In particular, Fair Work Australia will be able to make orders regarding the coverage of certain instruments, including enabling transferring workplace instruments to better align with the new employer’s business operations.

In some circumstances it may also be in the interests of the transferring employees and of a new employer to consolidate terms and conditions of employment in a copied state instrument, so that they can apply to more than one employee. This may be the case, for example, when differing instruments set out similar terms and conditions for transferring employees.

To this end, Fair Work Australia will also have the power to make orders that ‘consolidate’ various workplace instruments applying at a workplace. For example, Fair Work Australia may order that a copied state instrument for a particular transferring employee is also a copied state instrument for both transferring and non-transferring employees, having regard to the views of the relevant employees and of the new employer.

Conclusion

So, in conclusion, this government takes very seriously moves by any employer to attempt to restructure their business operations that would have the effect of undermining employee entitlements. This government will not countenance employees incurring real cuts to their pay and conditions because of decisions by their employer to sell assets or outsource work.

Employees should be able to retain the benefit of their existing terms and conditions of employment in circumstances where there is a transfer of business—that is, where their employer changes but the work stays the same.

There are some who might say that this bill is unnecessary, because employers can already agree in the course of contractual negotiations for any transferring employees to maintain their existing terms and conditions of employment with the new employer.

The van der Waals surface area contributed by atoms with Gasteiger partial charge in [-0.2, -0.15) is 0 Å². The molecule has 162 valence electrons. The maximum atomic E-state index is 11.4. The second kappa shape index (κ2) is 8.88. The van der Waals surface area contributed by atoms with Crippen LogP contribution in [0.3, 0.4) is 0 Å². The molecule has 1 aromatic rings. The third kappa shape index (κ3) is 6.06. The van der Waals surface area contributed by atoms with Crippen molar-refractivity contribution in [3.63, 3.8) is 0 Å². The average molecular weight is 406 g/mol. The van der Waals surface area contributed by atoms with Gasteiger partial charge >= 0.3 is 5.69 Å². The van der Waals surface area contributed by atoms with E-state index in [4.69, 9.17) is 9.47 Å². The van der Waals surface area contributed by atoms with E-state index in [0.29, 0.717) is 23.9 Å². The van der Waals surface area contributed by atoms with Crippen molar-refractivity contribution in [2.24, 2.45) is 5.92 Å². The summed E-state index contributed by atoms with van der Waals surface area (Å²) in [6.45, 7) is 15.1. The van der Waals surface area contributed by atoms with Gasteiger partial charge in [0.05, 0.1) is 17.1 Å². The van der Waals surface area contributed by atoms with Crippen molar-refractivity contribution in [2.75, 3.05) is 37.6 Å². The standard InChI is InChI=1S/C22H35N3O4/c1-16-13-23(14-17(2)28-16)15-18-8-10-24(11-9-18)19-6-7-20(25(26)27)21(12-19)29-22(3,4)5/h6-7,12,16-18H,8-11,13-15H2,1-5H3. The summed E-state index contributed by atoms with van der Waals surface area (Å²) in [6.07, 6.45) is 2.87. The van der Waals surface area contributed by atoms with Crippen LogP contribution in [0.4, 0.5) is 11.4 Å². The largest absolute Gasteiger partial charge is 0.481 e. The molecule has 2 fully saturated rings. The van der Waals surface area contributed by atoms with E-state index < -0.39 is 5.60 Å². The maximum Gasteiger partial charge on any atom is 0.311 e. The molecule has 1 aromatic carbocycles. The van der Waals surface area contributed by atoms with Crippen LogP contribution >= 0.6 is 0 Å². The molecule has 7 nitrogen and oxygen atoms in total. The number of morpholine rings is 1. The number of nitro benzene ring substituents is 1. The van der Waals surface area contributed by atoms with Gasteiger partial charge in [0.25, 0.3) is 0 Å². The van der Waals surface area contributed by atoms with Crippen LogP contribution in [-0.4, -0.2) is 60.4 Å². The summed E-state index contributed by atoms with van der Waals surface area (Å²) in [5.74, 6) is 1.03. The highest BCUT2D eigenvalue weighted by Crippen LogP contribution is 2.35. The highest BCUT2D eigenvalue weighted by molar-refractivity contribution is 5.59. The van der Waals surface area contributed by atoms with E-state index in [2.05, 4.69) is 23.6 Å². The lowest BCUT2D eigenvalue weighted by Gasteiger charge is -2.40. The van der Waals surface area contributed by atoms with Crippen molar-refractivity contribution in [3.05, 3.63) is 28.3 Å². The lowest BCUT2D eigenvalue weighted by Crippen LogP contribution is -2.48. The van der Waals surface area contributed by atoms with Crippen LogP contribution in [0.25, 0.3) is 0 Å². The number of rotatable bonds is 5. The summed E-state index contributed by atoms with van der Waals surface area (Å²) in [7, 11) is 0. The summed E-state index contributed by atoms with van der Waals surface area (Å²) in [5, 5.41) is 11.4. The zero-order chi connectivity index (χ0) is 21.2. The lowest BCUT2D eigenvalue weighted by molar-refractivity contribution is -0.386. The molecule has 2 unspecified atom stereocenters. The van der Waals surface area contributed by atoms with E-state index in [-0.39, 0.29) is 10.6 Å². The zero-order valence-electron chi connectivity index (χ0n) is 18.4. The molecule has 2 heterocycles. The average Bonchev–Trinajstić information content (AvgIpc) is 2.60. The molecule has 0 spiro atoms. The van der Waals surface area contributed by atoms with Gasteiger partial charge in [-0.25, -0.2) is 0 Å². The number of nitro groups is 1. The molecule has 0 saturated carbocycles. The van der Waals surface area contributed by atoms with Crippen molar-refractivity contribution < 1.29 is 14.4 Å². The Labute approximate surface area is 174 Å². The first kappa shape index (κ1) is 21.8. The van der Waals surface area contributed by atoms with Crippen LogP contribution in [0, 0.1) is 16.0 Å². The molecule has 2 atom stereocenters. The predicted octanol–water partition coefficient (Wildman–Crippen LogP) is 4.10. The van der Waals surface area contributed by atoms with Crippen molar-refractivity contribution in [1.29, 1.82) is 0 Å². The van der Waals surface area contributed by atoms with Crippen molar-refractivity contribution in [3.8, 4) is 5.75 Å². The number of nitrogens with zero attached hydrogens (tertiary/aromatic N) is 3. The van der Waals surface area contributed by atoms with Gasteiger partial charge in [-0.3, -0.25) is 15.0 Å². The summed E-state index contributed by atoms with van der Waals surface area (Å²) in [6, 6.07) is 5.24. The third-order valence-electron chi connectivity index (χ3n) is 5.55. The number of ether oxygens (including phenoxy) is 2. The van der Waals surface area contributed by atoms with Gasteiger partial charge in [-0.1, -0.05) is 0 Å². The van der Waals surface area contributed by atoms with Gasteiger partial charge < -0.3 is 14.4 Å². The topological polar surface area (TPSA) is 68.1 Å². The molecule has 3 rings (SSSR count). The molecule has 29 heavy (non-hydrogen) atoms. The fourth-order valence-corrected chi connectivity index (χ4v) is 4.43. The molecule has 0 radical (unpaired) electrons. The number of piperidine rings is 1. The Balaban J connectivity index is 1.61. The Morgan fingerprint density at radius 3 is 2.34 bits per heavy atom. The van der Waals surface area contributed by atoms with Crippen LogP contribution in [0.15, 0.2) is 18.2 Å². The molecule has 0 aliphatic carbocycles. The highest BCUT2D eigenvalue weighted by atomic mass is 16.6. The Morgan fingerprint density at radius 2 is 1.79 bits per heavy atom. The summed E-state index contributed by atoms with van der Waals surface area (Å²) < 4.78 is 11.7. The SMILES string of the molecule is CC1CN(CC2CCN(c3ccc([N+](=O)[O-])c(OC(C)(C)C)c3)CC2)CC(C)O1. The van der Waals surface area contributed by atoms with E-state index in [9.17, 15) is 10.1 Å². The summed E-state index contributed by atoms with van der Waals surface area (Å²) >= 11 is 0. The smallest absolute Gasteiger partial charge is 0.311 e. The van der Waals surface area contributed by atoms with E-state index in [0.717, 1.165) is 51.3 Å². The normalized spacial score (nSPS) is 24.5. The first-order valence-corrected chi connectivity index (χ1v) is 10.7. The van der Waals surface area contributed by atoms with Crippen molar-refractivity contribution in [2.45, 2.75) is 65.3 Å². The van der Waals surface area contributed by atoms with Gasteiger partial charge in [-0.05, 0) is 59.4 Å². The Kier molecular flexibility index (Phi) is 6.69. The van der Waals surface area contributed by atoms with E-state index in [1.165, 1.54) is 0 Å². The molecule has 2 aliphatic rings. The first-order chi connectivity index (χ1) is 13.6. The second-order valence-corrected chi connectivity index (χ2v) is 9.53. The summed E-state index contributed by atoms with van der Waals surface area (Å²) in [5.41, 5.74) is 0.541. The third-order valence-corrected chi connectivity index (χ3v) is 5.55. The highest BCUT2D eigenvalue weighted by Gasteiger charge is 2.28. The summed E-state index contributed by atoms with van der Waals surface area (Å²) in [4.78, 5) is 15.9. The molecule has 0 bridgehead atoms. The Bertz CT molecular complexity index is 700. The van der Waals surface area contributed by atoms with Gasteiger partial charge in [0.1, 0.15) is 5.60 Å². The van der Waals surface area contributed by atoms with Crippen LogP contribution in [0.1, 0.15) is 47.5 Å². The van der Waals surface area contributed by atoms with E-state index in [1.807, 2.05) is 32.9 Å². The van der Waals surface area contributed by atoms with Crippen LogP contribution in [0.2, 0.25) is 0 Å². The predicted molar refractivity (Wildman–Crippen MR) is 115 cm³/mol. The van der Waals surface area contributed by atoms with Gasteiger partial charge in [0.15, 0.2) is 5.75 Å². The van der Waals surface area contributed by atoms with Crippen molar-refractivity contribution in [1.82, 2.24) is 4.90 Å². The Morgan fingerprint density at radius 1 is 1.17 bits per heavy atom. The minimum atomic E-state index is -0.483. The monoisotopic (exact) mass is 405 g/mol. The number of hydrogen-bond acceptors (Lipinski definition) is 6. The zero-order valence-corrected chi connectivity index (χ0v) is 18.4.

However, this approach, of saying, 'It'll be all okay and we don't have to worry about protecting people,' does not provide certainty for employees and it does not provide guaranteed protection for their hard earned and negotiated entitlements. This bill allows employers to restructure their businesses. However, we will not stand by and see no ongoing protection for employees’ terms and conditions.

Indeed, further, the approach which says that this bill is unnecessary fails to reflect the policy intent underlying the Fair Work transfer of business rules. The idea that you can simply transfer people's jobs and cut their pay and conditions is not grounded in fairness, nor does it provide the nationally consistent and transparent set of rules which this bill provides.

Our bill will protect all state public sector employees who are moving from the state public sector to the national workplace relations system. It does so by putting in place, as far as possible, a nationally consistent set of rules which will protect public sector employees’ existing terms and conditions as set out in their industrial instrument where a transfer of business occurs between a former state employer and an employer covered by the national system.

I commend the bill to the House.

Debate adjourned.